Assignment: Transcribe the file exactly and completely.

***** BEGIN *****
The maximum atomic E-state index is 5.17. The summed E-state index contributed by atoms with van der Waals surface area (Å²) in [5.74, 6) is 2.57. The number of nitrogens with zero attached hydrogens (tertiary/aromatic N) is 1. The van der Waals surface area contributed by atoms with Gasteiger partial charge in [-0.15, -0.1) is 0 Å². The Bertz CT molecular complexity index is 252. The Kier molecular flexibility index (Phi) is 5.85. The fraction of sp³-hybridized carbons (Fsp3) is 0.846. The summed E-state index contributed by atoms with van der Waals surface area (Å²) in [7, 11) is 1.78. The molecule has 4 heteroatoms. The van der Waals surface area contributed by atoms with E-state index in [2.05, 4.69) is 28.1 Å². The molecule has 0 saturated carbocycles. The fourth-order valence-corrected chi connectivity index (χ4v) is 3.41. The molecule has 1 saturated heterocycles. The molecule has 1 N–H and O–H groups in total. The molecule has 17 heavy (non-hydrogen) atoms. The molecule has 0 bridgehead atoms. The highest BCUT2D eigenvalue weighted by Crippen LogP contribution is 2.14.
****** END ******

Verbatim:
The maximum atomic E-state index is 5.17. The summed E-state index contributed by atoms with van der Waals surface area (Å²) in [5.74, 6) is 2.57. The number of nitrogens with zero attached hydrogens (tertiary/aromatic N) is 1. The van der Waals surface area contributed by atoms with Gasteiger partial charge in [-0.15, -0.1) is 0 Å². The Bertz CT molecular complexity index is 252. The Kier molecular flexibility index (Phi) is 5.85. The fraction of sp³-hybridized carbons (Fsp3) is 0.846. The summed E-state index contributed by atoms with van der Waals surface area (Å²) in [7, 11) is 1.78. The molecule has 4 heteroatoms. The van der Waals surface area contributed by atoms with E-state index in [2.05, 4.69) is 28.1 Å². The molecule has 0 saturated carbocycles. The fourth-order valence-corrected chi connectivity index (χ4v) is 3.41. The molecule has 1 saturated heterocycles. The molecule has 1 N–H and O–H groups in total. The molecule has 17 heavy (non-hydrogen) atoms. The molecule has 0 bridgehead atoms. The highest BCUT2D eigenvalue weighted by Crippen LogP contribution is 2.14.